The Myth of the American Free Press

In an article posted on TomDispatch, Michael Massing discusses the impotence of the US Media in covering the conflict in Iraq. It is a good solid read, and should not come as a surprise to anyone who has been closely following the war in the "liberal" media.

The problem that this story highlights is that of the increasing lack of editorial control held by reporters themselves. The traditional view of the media has been one of an activist reporter selling a story on its merits to an editorial group. This group grasps that the sources are good and the story is important, and runs with it, damn the fallout.

Today, it is naive to hold that view of the media. For the Wal-Mart generation, news is only good and worthy if it:

  • Involves superstars
  • Embarasses and/or humiliates a person
  • Is a morality play
  • Shows the superiority of the American way of life

The lip service paid to the "free press" is becoming a worldwide laughingstock. Aljazeera and Alarabiya, the upstart Arabic news networks sneered at by the US Government and the mainstream media, provide more in-depth coverage of the conflict than the entire Baghdad press corps combined.

This extends to the homefront as well. The lack of critical coverage of the real reason the 9/11 Intelligence Reform bill died (it was killed by Rumsfeld and the Bush Cabal as a result of neglect) shocked me. Why would a bill that is so widely supported be killed?

This act did serve a political purpose, namely allowing the White House to tag the current session as lame duck, and allowing them to spin this bill (that they don’t want anyway) out into a session of Congress that they have more direct control over. But has this been covered or touched on in the mainstream media?

In its history, I would argue that only for the period from 1960-1980 was there any semblance of a free press in the United States. The humbling of Vietnam and Watergate, the Civil Rights battle, and the Iranian Hostage Crisis were the primary highlights of this period. These all served as embarassments to the United States, and helped galvanize and mobilize what is now termed the neo-conservative movement.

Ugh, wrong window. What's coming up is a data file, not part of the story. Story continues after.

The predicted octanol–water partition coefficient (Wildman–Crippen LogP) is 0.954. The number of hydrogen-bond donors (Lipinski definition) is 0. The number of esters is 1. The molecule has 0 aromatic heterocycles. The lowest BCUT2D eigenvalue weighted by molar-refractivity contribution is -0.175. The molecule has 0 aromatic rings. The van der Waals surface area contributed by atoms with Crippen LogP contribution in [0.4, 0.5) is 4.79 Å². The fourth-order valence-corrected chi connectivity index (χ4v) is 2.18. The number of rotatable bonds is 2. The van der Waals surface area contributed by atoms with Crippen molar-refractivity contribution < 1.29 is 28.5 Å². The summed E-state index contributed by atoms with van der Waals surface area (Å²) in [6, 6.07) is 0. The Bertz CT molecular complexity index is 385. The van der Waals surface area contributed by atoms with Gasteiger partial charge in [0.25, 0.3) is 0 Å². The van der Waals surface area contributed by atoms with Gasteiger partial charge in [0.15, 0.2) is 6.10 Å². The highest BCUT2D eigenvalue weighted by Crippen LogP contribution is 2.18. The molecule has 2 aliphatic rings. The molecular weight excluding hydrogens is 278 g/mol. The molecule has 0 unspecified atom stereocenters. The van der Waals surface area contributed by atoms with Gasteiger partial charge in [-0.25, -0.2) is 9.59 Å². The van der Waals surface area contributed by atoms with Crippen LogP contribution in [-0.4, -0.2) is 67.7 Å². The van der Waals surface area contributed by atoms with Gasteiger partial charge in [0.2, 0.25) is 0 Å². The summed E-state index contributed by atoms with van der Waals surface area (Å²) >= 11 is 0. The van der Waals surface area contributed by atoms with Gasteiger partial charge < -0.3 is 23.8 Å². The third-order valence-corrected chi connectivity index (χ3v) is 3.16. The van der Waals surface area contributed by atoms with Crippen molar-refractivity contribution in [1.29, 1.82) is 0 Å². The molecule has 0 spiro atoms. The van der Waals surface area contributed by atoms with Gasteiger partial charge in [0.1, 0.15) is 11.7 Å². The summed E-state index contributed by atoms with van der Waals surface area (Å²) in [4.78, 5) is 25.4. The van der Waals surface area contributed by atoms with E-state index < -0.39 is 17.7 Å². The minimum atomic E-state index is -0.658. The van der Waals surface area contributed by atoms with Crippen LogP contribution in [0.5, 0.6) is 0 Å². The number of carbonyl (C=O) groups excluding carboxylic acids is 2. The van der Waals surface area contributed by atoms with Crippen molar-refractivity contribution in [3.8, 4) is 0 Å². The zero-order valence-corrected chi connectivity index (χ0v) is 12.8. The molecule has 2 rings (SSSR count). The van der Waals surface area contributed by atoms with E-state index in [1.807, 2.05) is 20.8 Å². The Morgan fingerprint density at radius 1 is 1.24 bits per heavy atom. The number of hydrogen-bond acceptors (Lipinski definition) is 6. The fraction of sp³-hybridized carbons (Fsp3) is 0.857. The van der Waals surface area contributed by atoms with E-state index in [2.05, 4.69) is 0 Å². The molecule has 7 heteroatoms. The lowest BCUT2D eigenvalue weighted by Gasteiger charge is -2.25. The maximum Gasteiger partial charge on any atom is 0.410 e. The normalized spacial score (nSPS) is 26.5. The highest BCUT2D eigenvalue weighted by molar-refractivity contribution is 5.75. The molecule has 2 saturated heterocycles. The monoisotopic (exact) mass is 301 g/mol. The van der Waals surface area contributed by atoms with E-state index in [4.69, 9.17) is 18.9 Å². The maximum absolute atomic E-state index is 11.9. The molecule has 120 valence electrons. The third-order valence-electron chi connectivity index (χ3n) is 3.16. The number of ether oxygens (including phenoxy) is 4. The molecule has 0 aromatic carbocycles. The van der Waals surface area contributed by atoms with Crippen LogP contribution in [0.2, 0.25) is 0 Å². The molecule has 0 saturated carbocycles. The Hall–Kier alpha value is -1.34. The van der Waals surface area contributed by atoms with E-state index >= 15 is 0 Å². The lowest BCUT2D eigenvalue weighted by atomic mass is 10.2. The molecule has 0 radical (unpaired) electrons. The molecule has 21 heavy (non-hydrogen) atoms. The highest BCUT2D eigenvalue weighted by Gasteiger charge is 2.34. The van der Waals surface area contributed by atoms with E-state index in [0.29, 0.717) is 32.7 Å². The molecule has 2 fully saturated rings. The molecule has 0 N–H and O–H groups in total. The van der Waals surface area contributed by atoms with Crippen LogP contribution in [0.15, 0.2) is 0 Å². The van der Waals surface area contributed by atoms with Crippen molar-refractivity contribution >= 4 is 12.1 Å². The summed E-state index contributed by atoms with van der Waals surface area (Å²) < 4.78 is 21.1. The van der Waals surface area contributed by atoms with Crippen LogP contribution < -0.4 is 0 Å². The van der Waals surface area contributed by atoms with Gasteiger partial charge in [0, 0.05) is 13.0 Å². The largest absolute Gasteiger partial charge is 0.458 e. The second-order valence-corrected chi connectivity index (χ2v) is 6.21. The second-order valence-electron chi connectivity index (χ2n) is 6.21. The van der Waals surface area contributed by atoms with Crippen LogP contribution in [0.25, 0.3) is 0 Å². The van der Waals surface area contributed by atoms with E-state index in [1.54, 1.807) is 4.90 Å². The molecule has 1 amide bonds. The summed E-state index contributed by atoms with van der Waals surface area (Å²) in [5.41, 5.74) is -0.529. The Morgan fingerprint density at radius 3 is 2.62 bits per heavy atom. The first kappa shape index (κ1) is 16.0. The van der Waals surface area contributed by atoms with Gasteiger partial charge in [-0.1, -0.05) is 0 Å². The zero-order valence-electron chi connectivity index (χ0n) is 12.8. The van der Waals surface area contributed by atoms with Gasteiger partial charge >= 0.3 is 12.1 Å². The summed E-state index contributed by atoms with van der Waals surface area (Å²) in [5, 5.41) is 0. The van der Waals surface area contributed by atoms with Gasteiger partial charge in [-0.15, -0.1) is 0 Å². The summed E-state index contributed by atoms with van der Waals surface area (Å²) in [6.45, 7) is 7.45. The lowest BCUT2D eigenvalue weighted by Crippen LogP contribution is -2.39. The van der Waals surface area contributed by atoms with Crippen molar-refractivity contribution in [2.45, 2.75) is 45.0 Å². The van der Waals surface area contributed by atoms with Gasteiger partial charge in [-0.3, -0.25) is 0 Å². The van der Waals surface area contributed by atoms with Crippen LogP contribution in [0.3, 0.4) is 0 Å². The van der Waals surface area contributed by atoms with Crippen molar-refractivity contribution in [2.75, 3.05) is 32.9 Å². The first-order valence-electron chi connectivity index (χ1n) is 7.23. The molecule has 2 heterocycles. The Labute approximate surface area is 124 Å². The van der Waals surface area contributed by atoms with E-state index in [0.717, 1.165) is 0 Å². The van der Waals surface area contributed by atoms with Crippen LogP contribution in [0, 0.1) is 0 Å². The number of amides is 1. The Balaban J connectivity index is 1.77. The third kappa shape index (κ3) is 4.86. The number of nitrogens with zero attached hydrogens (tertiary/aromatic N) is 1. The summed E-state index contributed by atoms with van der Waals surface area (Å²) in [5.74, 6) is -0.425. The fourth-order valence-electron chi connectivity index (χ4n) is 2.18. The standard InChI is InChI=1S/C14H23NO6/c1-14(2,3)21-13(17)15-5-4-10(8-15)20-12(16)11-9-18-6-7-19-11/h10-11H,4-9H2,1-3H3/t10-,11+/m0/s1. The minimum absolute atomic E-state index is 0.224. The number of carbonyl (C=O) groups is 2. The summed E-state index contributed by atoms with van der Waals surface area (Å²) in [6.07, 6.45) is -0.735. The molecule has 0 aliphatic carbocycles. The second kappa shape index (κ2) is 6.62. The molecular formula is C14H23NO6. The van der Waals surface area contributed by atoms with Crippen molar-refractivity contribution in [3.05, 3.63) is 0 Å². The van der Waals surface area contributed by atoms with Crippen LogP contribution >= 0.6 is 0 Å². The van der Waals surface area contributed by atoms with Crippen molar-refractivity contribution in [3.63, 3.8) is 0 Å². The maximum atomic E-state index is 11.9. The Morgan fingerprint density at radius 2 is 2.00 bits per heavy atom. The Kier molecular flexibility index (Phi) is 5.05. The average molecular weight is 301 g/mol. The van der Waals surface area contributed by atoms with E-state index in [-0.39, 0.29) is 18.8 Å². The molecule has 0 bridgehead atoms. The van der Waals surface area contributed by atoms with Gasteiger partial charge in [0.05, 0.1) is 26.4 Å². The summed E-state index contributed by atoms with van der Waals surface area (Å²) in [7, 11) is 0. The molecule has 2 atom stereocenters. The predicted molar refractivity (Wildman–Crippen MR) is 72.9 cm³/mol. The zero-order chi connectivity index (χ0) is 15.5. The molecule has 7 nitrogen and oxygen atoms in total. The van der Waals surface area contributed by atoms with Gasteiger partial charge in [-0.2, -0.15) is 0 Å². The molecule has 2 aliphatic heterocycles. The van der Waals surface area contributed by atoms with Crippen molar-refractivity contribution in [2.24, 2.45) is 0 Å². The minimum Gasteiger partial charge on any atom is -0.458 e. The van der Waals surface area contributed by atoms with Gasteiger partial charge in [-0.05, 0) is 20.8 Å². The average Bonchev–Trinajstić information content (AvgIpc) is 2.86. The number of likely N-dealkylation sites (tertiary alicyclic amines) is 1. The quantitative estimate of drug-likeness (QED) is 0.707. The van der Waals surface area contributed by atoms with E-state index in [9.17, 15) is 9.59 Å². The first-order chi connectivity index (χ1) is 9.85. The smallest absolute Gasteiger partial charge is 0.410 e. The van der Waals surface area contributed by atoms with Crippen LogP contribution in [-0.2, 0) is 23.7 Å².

The shrieking, jingoistic, neo-conservative outsider of 1980 has become the rational, experienced commentator of 2004. Tempered by the humiliation of the free press, the neo-cons used their superior morality and deep pockets to create (by purchase or bullying) a media that would present the United States to the world as a simplified version of its own myth. The neo-con media agenda feeds a patriotic highlight film, not a critical analysis of American policy, foreign and domestic.

As was often argued on the campaign trail, John Kerry’s message was one that many Americans found complex, lumbering and tempered by the shades of grey found so often in the real world. The media, wrapped up in its new mandate to deliver news as quickly as possible, has lost the ability to delve into the subtlety necessary to handle complex issues. They want the instant gratification that comes with quick-change, sound-bite, easy-think MTV generation.

The coverage of the conflict in Iraq is a symbol for the decline of the American mainstream media. Television news is no better than the entertainment programs that bracket it. And when someone does question the coverage that they see, their patriotism is questioned.

Questioning the media — and the President — is succinctly summed up by Theodore Roosevelt.

"The President is merely the most important among a large number of public servants. He should be supported or opposed exactly to the degree which is warranted by his good conduct or bad conduct, his efficiency or inefficiency in rendering loyal, able, and disinterested service to the Nation as a whole. Therefore it is absolutely necessary that there should be full liberty to tell the truth about his acts, and this means that it is exactly necessary to blame him when he does wrong as to praise him when he does right. Any other attitude in an American citizen is both base and servile. To announce that there must be no criticism of the President, or that we are to stand by the President, right or wrong, is not only unpatriotic and servile, but is morally treasonable to the American public. Nothing but the truth should be spoken about him or any one else. But it is even more important to tell the truth, pleasant or unpleasant, about him than about any one else."

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